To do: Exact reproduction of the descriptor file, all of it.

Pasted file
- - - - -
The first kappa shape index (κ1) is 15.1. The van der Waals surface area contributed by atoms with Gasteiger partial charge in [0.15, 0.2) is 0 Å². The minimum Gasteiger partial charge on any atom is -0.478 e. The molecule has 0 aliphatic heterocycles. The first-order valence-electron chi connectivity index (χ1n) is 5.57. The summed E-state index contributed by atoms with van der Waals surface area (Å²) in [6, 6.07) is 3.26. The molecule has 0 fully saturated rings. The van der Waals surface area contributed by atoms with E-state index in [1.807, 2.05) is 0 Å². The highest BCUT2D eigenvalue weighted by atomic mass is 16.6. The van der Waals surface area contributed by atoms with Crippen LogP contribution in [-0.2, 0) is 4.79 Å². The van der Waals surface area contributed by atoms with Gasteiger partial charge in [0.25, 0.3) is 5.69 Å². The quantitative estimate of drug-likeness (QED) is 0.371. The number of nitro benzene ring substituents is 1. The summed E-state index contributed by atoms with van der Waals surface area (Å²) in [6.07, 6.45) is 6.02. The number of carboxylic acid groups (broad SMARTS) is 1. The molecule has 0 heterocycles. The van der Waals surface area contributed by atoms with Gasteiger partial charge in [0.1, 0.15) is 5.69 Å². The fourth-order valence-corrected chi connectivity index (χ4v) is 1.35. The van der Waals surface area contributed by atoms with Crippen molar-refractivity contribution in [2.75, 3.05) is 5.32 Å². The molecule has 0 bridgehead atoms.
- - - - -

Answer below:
The first kappa shape index (κ1) is 15.1. The van der Waals surface area contributed by atoms with Gasteiger partial charge in [0.15, 0.2) is 0 Å². The minimum Gasteiger partial charge on any atom is -0.478 e. The molecule has 0 aliphatic heterocycles. The first-order valence-electron chi connectivity index (χ1n) is 5.57. The summed E-state index contributed by atoms with van der Waals surface area (Å²) in [6, 6.07) is 3.26. The molecule has 0 fully saturated rings. The van der Waals surface area contributed by atoms with E-state index in [1.807, 2.05) is 0 Å². The highest BCUT2D eigenvalue weighted by atomic mass is 16.6. The van der Waals surface area contributed by atoms with Crippen LogP contribution in [-0.2, 0) is 4.79 Å². The van der Waals surface area contributed by atoms with Gasteiger partial charge in [0.25, 0.3) is 5.69 Å². The quantitative estimate of drug-likeness (QED) is 0.371. The number of nitro benzene ring substituents is 1. The summed E-state index contributed by atoms with van der Waals surface area (Å²) in [6.07, 6.45) is 6.02. The number of carboxylic acid groups (broad SMARTS) is 1. The molecule has 0 heterocycles. The van der Waals surface area contributed by atoms with Gasteiger partial charge in [0.1, 0.15) is 5.69 Å². The fourth-order valence-corrected chi connectivity index (χ4v) is 1.35. The van der Waals surface area contributed by atoms with Crippen molar-refractivity contribution in [2.75, 3.05) is 5.32 Å². The molecule has 0 bridgehead atoms.